Conservation Grade is involved with a partnership project called Operation Turtle Dove, aimed at reversing the dramatic declines in the breeding Turtle Dove population in the UK. Last weekend a satellite tagged Turtle Dove named Titan returned to his Suffolk breeding grounds after migrating to Mali to for the winter. Here is the RSPB’s press release about Titan’s return…
In a UK science first the RSPB reveal UK breeding turtle dove migration route.
The migration route of a UK breeding turtle dove has, for the first time, been revealed by the RSPB today – providing valuable data in the conservation fight to help save the species from UK extinction.
Last August, the RSPB fitted a small, light-weight satellite tag to a turtle dove from Suffolk before it embarked on its mammoth migration journey. In a UK science first, the RSPB was able to track Titan, the tagged turtle dove, on his 5600km migration route from Suffolk to Mali, and back again, all in real time.
The turtle dove population has plummeted 96 per cent since 1970, making it the UK’s fastest declining migrant bird. This decline is so dramatic that the population is halving in number every six years; should it continue at this rate the species may be lost as a breeding bird in the UK within the next couple of decades.
Flying mostly under the cover of darkness, Titan flew across epic landscapes such as the Atlas Mountains, Sahara Desert and the Gulf of Cadiz. The satellite tag also uncovered that he travelled around 500-700km per night flying at a maximum speed of 60km per hour.
Dr John Mallord, RSPB Senior Conservation Scientist, said: “This is the first time that we have ever been able to track a UK-breeding turtle dove to its African wintering grounds. Previously we largely relied on ringing the birds, which didn’t give us half the amount of data Titan’s tag has. On top of his wintering grounds, we also have his migration route, where he stopped to rest and refuel and how long he spent in different places.
“Our aim now is to build on this new information, which will be used to help us to target our conservation efforts far more effectively on precisely those areas the birds are using when they leave the UK.”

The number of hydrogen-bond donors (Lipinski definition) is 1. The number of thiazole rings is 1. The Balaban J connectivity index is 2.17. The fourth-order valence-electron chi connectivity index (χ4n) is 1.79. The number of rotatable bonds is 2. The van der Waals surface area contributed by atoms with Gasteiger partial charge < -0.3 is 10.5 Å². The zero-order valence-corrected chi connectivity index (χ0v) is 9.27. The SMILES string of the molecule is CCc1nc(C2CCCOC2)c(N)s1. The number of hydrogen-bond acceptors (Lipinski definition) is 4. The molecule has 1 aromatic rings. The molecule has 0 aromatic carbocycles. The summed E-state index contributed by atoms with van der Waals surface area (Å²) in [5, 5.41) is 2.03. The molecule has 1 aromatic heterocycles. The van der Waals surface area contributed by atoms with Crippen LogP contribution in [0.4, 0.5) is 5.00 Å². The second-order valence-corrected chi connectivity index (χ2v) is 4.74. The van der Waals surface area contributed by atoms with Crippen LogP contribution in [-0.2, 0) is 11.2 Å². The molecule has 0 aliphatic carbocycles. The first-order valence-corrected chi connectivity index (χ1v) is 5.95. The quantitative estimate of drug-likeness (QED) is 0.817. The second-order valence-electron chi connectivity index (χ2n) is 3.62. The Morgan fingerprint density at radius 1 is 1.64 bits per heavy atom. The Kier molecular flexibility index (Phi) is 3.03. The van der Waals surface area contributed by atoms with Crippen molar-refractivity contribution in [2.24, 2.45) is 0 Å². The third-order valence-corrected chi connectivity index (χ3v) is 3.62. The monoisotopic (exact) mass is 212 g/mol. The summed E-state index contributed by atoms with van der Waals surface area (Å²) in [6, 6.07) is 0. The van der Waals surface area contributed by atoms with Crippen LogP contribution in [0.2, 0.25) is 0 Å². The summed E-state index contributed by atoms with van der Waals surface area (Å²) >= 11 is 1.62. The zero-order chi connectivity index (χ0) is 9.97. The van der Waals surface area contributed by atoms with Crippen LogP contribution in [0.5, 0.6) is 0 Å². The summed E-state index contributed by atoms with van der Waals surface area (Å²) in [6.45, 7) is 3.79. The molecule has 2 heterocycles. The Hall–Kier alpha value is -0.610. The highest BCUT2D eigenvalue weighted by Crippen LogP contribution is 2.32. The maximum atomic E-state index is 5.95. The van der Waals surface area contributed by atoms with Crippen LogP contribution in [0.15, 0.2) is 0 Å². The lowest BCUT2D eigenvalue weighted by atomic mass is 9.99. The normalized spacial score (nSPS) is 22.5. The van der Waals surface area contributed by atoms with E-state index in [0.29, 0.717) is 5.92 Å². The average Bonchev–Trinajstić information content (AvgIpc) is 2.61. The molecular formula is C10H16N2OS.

Titan’s outbound journey to Africa, where he wintered for six months, took around a month to complete. On his return the avian jet-setter spent two weeks making his way through France, initially following the Atlantic coast, before leaving from Dunkirk and touching down in Suffolk. The latest satellite reading shows that Titan has returned to the same area he was first found and tagged in Suffolk.
RSPB scientists and their partners in Operation Turtle Dove and BirdLife hope to explore the key habitats, land use and food resources throughout the migration route in order to understand the reasons behind the alarming decline. The research will help plan and implement conservation actions on a local and international scale to help save turtle doves from UK extinction.
John continued: “This winter we will be returning to Senegal, an important wintering area for turtle doves, and a staging area for Titan on his way to Mali, to explore the reasons why they might be declining at such an alarming rate. There are many factors on the wintering grounds that could play a part in the alarming decline of turtle doves such as; a lack of reliable water sources, scarce food resources and limited suitable roosting sites. We plan to investigate all possible reasons.
“Historically, hundreds of thousands of turtle doves have wintered in Senegal, although there are suggestions that these numbers are lower nowadays, therefore it is vital that we focus our conservation efforts on wintering sites such as these to get a better understanding of the reason why they are declining and eventually put measures in place to help a recovery.”
For more information on Titan’s journey and how the RSPB and Operation Turtle Dove partners are helping to stop turtle dove declines visit: rspb.org.uk/titan